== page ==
Earth’s climate is changing rapidly, and understanding the impacts of these changes is vital. Dr Kathryn Adamson shows us where to look across the world for evidence of how climate has changed in the past, and how it may change in the future.
Climate and weather are notoriously difficult to forecast and predict. Complex ocean, atmospheric, and terrestrial processes are at work, making countless changes that form the larger global climate picture.
As human activities are causing the climate to change rapidly and more dramatically than ever before, it’s critical for the environment, and for future generations, that we understand how things might change. To do this, we rely on evidence of past climate patterns so that we can use them to predict the future.
Some of the best evidence for past and recent climate change is written into the landscape around us. Dr Kathryn Adamson, Senior Lecturer in Physical Geography shows us where you can find these climate clues - from the present day to thousands and even millions of years ago.
Mountain ranges may be the most dramatic demonstration of powerful geological activity from millions of years ago, but records of the Earth’s past, including the climate, can also be identified from many other features on the land.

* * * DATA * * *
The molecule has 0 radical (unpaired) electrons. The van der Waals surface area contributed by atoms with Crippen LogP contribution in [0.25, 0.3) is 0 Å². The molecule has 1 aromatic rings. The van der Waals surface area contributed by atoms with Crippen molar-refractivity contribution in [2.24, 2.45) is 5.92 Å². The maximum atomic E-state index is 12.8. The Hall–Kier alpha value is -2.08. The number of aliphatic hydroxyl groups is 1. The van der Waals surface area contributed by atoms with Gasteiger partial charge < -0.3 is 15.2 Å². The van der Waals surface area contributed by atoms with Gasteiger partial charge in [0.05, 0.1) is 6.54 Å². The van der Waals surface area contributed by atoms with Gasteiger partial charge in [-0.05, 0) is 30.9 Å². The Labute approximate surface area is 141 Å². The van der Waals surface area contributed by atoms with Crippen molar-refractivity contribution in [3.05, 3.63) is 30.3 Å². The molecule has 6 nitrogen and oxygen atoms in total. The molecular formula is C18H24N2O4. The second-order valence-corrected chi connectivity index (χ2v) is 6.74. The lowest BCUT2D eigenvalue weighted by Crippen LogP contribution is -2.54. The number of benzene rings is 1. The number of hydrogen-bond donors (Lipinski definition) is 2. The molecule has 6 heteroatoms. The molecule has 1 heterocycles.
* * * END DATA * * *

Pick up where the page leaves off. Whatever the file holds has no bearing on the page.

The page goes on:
Air bubbles within glacier ice are a vital source of historic climate data. By drilling deep into the ice, we can look at the makeup of the air from hundreds of thousands of years ago, plotting the change in atmospheric gases over the decades and comparing it with today.
Small glaciers are especially sensitive to climate change, and they can act as an early indicator of what’s happening globally to the climate. Greenland contains many such glaciers surrounding the much larger Ice Sheet, and Kathryn and her colleagues spend time here examining the past and present glacier activity.
The end of the last Ace Age was a period of significant climate change, with glaciers leaving major scars on the landscape as they retreated. In Northern Europe, a vast ice sheet once extended high above what are now cities and towns, including Manchester.
The Mediterranean was also home to a number of glaciers during the Ice Age. Kathryn’s fieldwork also takes her here, to look at the ways in which glaciers and their meltwater streams have moved in the past. It’s a valuable record of how climate change played out in the past, many thousands of years ago. Fortunately, today’s climate makes it a bit more pleasant for extended fieldwork!
Understanding climate change effects and mechanisms becomes ever more important across society. We offer specialist courses in Environmental Science and Physical Geography - and students of Geography and Environmental Science have the option to do a year abroad, as well as field work opportunities.
For students interested in a career in climate science, we offer BSc Physical Geography and BSc Environmental Science degrees, or an MSc in Environmental Management and Sustainable Development for post-graduate students.